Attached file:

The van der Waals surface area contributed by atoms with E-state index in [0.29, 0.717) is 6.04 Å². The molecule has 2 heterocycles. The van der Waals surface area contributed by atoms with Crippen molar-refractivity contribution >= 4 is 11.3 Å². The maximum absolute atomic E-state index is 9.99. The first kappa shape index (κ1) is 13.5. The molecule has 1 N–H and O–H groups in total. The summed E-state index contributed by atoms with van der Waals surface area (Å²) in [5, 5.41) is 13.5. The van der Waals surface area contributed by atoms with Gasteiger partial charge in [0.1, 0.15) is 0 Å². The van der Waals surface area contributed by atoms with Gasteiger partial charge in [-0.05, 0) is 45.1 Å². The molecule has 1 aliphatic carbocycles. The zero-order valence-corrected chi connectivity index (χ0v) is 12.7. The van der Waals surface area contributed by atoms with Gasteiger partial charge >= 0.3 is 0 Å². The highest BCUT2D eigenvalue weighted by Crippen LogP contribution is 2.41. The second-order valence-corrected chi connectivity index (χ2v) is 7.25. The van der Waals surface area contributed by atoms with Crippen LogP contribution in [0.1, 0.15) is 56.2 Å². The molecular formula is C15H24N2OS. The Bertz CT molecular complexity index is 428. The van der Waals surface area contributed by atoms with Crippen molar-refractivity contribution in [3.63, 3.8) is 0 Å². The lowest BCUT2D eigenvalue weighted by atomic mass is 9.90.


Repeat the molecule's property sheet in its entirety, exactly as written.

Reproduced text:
The van der Waals surface area contributed by atoms with E-state index in [0.29, 0.717) is 6.04 Å². The molecule has 2 heterocycles. The van der Waals surface area contributed by atoms with Crippen molar-refractivity contribution >= 4 is 11.3 Å². The maximum absolute atomic E-state index is 9.99. The first kappa shape index (κ1) is 13.5. The molecule has 1 N–H and O–H groups in total. The summed E-state index contributed by atoms with van der Waals surface area (Å²) in [5, 5.41) is 13.5. The van der Waals surface area contributed by atoms with Gasteiger partial charge in [0.1, 0.15) is 0 Å². The van der Waals surface area contributed by atoms with Gasteiger partial charge in [-0.05, 0) is 45.1 Å². The molecule has 1 aliphatic carbocycles. The zero-order valence-corrected chi connectivity index (χ0v) is 12.7. The van der Waals surface area contributed by atoms with Gasteiger partial charge >= 0.3 is 0 Å². The highest BCUT2D eigenvalue weighted by Crippen LogP contribution is 2.41. The second-order valence-corrected chi connectivity index (χ2v) is 7.25. The van der Waals surface area contributed by atoms with Crippen LogP contribution in [0.1, 0.15) is 56.2 Å². The molecular formula is C15H24N2OS. The Bertz CT molecular complexity index is 428. The van der Waals surface area contributed by atoms with Crippen molar-refractivity contribution in [3.63, 3.8) is 0 Å². The lowest BCUT2D eigenvalue weighted by atomic mass is 9.90.